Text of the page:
We're a little bit disappointed that we weren't able to integrate the GUI or the speech package into our final product, but these are always things we can try and implement next year. Also we never got around to writing a "return to base" algorithm - that might also be something we could work on next year. I'd also like to come up with a more permanent solution to the USB and sonar problems (like getting a new camera and adding IR sensors to the robot). At any rate, we still have a lot to look forward to next year.


Our Pioneer project was presented at Harvey Mudd College's Presentation Days 2001. Here are the slides from the presentation.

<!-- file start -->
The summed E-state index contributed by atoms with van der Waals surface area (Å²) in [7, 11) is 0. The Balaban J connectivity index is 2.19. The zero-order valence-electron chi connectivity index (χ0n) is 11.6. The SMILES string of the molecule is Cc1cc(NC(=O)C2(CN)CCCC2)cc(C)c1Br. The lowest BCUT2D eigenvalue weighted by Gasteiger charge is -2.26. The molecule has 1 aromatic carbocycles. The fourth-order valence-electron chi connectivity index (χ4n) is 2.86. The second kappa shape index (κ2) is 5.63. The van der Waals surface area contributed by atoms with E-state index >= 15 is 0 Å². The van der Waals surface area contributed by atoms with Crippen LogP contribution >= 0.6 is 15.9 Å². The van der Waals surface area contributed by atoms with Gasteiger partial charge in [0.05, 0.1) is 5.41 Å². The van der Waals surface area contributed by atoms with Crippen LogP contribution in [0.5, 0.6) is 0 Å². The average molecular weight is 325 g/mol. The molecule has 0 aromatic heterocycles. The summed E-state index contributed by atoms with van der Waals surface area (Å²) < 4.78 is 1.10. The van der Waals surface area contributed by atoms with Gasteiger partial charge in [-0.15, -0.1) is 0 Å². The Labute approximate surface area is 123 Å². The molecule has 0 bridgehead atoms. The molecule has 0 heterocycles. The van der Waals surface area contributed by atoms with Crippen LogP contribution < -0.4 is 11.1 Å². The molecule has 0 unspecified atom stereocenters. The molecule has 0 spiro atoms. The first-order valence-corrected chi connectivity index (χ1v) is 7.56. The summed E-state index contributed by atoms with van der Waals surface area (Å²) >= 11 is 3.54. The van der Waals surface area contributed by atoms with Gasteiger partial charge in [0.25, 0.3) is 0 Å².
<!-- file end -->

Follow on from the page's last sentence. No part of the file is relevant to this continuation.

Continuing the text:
If you're using Netscape (which is awful at supporting fancy things like CSS and DHTML), you can download the PowerPoint version of our presentation slides.

We were also able to obtain several movies of the pioneer in action.

  1. Wall Hit - This movie shows some of the problems we've had with the Pioneer hitting walls.

  2. Color Problems - This movie illustrates the problems we've had with the vision software being confused by flesh tones.

  3. Wall Avoid - This movie shows the Neural Network working and a wall being avoided.

  4. Success! - This movie shows the Pioneer navigating a corner of the hallway and picking up a coke can.


The Pioneer project is being worked on by Ross Luengen, Seema Patel, and Chuck Schied for the CS robotics class and the HMC Robotics Design Team at Harvey Mudd College. The CS class is taught by Professor Dodds.